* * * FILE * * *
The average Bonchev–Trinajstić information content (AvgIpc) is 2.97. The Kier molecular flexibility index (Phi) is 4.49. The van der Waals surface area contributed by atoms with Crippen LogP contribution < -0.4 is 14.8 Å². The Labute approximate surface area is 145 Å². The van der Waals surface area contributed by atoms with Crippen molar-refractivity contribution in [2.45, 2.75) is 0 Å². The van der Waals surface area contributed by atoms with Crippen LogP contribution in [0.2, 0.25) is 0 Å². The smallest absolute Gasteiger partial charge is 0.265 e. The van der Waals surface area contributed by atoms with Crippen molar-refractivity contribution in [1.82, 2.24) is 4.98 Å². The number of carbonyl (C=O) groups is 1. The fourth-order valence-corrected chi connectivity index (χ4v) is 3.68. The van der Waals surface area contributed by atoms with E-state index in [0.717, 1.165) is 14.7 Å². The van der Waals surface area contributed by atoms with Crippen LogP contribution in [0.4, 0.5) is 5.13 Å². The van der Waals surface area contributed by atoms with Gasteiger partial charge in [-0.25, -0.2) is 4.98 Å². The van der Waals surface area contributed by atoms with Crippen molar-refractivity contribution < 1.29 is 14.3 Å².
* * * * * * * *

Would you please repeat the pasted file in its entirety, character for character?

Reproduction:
The average Bonchev–Trinajstić information content (AvgIpc) is 2.97. The Kier molecular flexibility index (Phi) is 4.49. The van der Waals surface area contributed by atoms with Crippen LogP contribution < -0.4 is 14.8 Å². The Labute approximate surface area is 145 Å². The van der Waals surface area contributed by atoms with Crippen molar-refractivity contribution in [2.45, 2.75) is 0 Å². The van der Waals surface area contributed by atoms with Crippen LogP contribution in [0.2, 0.25) is 0 Å². The smallest absolute Gasteiger partial charge is 0.265 e. The van der Waals surface area contributed by atoms with Crippen molar-refractivity contribution in [1.82, 2.24) is 4.98 Å². The number of carbonyl (C=O) groups is 1. The fourth-order valence-corrected chi connectivity index (χ4v) is 3.68. The van der Waals surface area contributed by atoms with E-state index in [0.717, 1.165) is 14.7 Å². The van der Waals surface area contributed by atoms with Crippen LogP contribution in [0.4, 0.5) is 5.13 Å². The van der Waals surface area contributed by atoms with Gasteiger partial charge in [-0.25, -0.2) is 4.98 Å². The van der Waals surface area contributed by atoms with Crippen molar-refractivity contribution < 1.29 is 14.3 Å².